The human story in this film is primarily driven to push the film's message but thankfully, it was still able to deliver a strong and entertaining tale delivered through its empathetic and accessible protagonist. There isn't much to Montag that isn't already expressed on the surface but it didn't matter to me as the journey he goes through intellectually and emotionally was fascinating. I did have some issues with certain fragments of the story, mainly the scenes with Clarisse and the school she worked in, as those scenes slowed down the story and lacked a strong pay-off.
The score in this film, by Bernard Herrmann, is certainly far from his best work but it does do a good enough job to amplify the film's messages and help shape the film's atmosphere and tone. My feelings towards Nicolas Roeg's photography were similar to Herrmann's score, it does a good job in keeping our attentions but it doesn't amount to anything memorable or spectacular.
The acting in this film was strong but nothing worth of high praise. Oskar Werner as our protagonist, Guy Montag, did a good job playing a man who is conflicted about his profession and has started a powerful relationship with literature. Julie Christie played two different roles in this film, giving each one a different flavour in order to have them distinguishable but the intensity she delivers on both is similar. Cyril Cusack as The Captain of Fahrenheit 451 was entertaining to watch, it was so fun to watch him spill out his personal values of literature and make them feel real; there were moments where I actually felt physical angered because of the despicable things he said.
Fahrenheit 451 is certainly one of the director's stronger efforts. After seeing this, it makes me feel guilty that I don't read enough, making me feel intellectually hollow.
An interesting interpretation of an interesting book - it is probably recommended for a one of viewing although the ending may be unsatisfying to some (although relatively true to the original book).
Since I haven't read the book, my first experience of Fahrenheit 451 was this classic dystopian film directed by François Truffaut. The film depicts a futuristic society run by a totalitarian government in which books have been outlawed and the function of firemen have been changed from preventing fires to locating and burning books by any means necessary. Citizens are controlled by a vast range of medications and the only form of legal entertainment are mind-numbing interactive TV-shows that are hauntingly similar to pedagogical programs for small children. After five years of burning books in his work as a fireman, Montag played by Oskar Werner starts to grow tired of his emotionless wife, Linda played by Julie Christie whose only interest seems to be an interactive Tv-show called, The Family in which all the actors refer to their viewers as cousins. After meeting a young schoolteacher who asks him if he ever reads the books he burn, Montag decides to secretely read one, an experience which opens him up to a new way of thinking.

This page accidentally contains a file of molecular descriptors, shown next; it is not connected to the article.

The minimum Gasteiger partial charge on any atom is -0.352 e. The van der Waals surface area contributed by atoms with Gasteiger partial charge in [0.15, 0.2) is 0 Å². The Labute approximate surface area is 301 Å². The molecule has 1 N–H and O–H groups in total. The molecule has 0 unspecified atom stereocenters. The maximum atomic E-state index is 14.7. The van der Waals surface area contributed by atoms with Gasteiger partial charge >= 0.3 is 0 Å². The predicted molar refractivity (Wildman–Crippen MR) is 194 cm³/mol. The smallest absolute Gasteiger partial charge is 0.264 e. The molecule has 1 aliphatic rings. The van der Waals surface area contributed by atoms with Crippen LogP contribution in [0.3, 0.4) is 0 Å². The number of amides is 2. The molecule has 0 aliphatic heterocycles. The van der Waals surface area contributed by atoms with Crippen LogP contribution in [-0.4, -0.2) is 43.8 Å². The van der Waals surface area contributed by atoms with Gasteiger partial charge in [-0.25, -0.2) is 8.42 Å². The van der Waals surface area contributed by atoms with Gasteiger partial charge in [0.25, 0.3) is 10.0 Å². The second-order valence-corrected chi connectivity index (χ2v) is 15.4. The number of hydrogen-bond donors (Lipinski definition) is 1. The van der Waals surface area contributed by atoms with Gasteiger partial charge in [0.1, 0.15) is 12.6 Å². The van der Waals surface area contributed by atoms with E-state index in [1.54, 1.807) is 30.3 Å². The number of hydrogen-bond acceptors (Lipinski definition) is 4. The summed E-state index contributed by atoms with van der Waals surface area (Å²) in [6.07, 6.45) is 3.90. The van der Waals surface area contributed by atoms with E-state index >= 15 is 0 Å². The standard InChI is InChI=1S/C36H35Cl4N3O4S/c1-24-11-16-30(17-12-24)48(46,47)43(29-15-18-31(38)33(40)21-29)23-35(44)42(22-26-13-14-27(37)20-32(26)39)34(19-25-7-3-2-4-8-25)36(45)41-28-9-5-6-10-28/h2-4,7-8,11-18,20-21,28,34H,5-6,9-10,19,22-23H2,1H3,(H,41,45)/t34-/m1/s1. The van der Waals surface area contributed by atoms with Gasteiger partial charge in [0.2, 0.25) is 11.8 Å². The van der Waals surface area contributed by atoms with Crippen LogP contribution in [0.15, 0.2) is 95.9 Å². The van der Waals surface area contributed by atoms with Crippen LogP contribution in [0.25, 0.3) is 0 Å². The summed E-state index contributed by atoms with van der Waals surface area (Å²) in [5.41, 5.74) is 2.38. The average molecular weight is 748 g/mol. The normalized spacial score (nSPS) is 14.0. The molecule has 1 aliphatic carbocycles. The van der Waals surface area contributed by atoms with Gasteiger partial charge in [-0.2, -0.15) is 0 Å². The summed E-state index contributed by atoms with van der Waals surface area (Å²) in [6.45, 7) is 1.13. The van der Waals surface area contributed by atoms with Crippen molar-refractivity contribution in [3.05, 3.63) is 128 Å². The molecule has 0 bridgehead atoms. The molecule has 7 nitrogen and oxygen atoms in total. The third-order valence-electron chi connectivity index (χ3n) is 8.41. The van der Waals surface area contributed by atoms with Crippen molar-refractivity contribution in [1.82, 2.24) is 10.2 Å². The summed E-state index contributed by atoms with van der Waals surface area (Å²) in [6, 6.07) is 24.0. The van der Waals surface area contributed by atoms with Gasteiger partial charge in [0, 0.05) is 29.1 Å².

This film looks a little dated with its use of technicolor, but the message is both relevant and timeless. With a small group of interesting characters, the film presents a broad selection of personalities and opinions that might exist in this kind of society, some of the characters are shown to be beyond rescue, but some like the main-character, Montag really drove me into caring, as he slowly embarks on his quest for knowledge. Dystopian films seldom feel this down to earth and few scenarios feels as realistic as this one, seeing how we already have been through periods where knowledge and history were suppressed. I don't know if the film is a good adaption of the book, but it's definitely worth watching